Space Weather

A Geosynchronous Radiation‒belt Electron Empirical Prediction (GREEP) model

Authors

  • A. C. Kellerman,

    1. Department of Earth and Space Sciences, University of California, Los Angeles, California, USA
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  • Y. Y. Shprits,

    1. Department of Earth and Space Sciences, University of California, Los Angeles, California, USA
    2. Department of Earth, Atmospheric and Planetary Sciences, Massachusetts Institute of Technology, Cambridge, Massachusetts, USA
    3. Skolkovo Institute of Science and Technology, Skolkovo, Moscow Region, Russia
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  • D. L. Turner

    1. Department of Earth and Space Sciences, University of California, Los Angeles, California, USA
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Corresponding author: A. C. Kellerman, Institute of Geophysics and Planetary Physics, University of California, 405 Hilgard Ave., Los Angeles, CA 90095, USA. (akellerman@igpp.ucla.edu)

Abstract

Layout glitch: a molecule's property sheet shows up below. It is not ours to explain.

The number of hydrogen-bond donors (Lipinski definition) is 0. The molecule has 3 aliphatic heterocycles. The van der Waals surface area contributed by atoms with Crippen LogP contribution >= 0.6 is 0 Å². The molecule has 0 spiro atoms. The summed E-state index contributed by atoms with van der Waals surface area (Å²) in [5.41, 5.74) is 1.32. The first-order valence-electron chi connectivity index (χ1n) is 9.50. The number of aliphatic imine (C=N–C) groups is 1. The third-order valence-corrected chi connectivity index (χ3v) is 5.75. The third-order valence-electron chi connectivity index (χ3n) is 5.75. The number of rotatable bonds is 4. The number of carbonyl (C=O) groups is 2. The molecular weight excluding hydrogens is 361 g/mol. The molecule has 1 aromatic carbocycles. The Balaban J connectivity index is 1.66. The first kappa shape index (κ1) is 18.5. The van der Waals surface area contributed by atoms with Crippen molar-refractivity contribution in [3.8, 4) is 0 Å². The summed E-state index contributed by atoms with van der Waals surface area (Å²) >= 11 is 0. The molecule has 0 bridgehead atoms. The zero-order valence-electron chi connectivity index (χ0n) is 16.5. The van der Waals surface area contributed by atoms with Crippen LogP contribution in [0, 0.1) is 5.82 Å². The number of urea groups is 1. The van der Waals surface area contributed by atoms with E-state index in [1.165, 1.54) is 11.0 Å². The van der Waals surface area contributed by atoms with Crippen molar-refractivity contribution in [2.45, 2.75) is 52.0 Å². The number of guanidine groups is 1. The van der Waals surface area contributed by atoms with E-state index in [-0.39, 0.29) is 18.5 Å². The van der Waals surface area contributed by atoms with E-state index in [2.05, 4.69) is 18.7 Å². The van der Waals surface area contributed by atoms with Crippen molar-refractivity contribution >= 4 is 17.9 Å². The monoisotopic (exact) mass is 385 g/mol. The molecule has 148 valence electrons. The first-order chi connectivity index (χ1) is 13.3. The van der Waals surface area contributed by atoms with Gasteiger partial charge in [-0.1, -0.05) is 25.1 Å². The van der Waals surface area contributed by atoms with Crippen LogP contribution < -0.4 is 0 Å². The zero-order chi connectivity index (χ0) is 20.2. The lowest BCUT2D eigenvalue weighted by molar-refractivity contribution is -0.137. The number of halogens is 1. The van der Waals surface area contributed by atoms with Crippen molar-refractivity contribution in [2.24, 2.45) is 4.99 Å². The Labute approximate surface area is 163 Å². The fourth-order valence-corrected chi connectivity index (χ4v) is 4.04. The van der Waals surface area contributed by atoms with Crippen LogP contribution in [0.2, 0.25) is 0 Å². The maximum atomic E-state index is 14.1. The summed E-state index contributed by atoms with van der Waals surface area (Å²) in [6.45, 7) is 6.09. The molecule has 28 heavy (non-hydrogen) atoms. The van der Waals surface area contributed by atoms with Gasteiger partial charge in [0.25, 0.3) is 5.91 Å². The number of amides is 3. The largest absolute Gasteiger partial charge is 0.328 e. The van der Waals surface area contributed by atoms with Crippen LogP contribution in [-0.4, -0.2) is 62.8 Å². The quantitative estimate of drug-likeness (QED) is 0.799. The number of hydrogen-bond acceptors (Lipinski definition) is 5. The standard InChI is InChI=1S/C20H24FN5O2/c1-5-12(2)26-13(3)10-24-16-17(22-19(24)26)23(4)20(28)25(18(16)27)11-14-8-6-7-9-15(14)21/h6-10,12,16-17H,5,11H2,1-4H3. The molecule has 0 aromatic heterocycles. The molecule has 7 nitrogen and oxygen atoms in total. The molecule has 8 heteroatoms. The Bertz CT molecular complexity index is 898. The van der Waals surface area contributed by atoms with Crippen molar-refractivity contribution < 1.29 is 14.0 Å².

[1] Accurate forecast models of the near‒Earth radiation belt environment are of great importance to satellite operators and engineers, as the charged particles can be damaging to satellite hardware. The A Geosynchronous Radiation‒belt Electron Empirical Prediction (GREEP) model is presented in this study and utilized to predict the daily average of 1.8–3.5 MeV relativistic electron fluxes at Geostationary Earth Orbit (GEO), based upon propagated solar wind velocity (Vsw) and solar wind number density (n) measurements. The occurrence distributions of Vsw and n are used to normalize the distribution of flux with Vsw and n, respectively. A power law fit is applied to each probability distribution function, and the fitted values are dynamically combined with recent flux measurements from GEO and with fluxes from previous solar rotations to predict the future radiation belt environment at GEO. The model outperforms recent models in terms of forecast score for 1 day predictions, and it is found that the distribution of flux as a function of Vsw generally provides better predictions during the descending phase of the solar cycle than the distribution of flux as a function of density. The latter performs better near solar maximum. The GREEP model performs best in terms of forecast score also during the declining phase, and it provides further evidence of the importance of solar wind velocity in controlling high‒energy electron flux. During the descending phase, relativistic fluxes are typically the highest, and thus most damaging to spaceborne equipment, and pose a greater risk to humans in space.

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